Original Date: 07/01/1991
Revision Date: 01/18/2007
Information : D60 Manufacturing Cell
Kurt used a functional machine layout to manufacture the model D60, six-inch machine vise. This original manufacturing technique included moving various vise components 5,000 feet through the factory aisles, requiring 44 fork lift moves. A major part of the work-in-process (WIP) was 800 parts, which constituted the largest vise component. In addition, over 20 days were required to get enough product through the shop to complete any vise. Inventory for one vise part could be 1,000 pieces while there might be only 50 pieces of another. This manufacturing method resulted in completing only the number of vises as the lowest inventory component could support. Thirteen production personnel were required as well as one indirect worker to move parts through the shop.
Kurt Manufacturing recognized the need to establish a cellular manufacturing area for the D60 vise. Management and direct labor personnel were introduced to cellular manufacturing by first establishing a vision of adding value versus adding cost; viewing videotapes on cellular manufacturing; listening to lectures on cellular manufacturing; and touring factories with cellular manufacturing areas. The operators were then included in all aspects of the transition from cell layout to fixing problems. Daily 15-minute meetings included team discussions on how the cell would be operated for that shift. Problems were identified and solutions implemented by the operators. All operators were also cross-trained and conducted their own machine maintenance. The operators also decided who was to run which machine and how to balance the production for a smooth, consistent product flow.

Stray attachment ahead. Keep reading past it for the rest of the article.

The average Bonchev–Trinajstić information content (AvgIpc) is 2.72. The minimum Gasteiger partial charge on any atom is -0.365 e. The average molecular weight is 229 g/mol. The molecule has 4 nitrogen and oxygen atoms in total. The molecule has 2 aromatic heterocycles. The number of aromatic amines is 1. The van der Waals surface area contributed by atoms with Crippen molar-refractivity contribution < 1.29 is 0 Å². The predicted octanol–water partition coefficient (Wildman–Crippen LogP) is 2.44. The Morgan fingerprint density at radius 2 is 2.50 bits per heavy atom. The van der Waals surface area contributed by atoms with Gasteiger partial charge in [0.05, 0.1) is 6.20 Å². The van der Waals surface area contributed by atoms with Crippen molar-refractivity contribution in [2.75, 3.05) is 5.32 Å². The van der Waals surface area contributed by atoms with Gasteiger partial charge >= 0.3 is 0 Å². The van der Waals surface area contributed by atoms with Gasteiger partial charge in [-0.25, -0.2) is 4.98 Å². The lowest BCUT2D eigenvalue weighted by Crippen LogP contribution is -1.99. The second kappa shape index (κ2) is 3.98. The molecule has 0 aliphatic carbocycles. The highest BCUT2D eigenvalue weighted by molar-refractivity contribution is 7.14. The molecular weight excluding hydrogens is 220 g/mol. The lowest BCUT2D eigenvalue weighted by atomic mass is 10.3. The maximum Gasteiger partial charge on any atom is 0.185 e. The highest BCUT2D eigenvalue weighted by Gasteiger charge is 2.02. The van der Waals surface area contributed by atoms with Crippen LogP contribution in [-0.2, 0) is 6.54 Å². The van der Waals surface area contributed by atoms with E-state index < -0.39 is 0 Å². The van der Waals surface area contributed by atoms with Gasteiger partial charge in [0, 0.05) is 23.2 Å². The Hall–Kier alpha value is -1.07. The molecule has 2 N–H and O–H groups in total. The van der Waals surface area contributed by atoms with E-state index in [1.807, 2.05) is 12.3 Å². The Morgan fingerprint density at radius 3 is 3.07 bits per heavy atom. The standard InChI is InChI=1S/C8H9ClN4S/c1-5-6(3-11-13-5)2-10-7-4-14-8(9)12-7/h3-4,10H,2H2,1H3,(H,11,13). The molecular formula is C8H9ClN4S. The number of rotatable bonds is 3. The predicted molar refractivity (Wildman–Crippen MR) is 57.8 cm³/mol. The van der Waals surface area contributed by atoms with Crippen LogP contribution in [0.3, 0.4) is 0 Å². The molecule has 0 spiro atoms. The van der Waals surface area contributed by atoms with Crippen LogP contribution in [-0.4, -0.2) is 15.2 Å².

The results of implementing this team approach in the manufacturing cell have been dramatic. Quality problems for D60 vise production are now identifiable through the use of statistical process control. Work orders can be managed to a weekly build schedule for vises rather than multiple orders for the component parts. WIP has decreased from 800 parts to 52, and throughput of completed vises has decreased from 20 days to 4 hours. The travel distance of the parts is now only 180 feet instead of the previous 4,985. The number of forklift moves has been reduced from 44 to 1 and the number of employees from 13 to 8. These impressive results demonstrate the benefits that can be achieved through the use of a team approach and cellular manufacturing.
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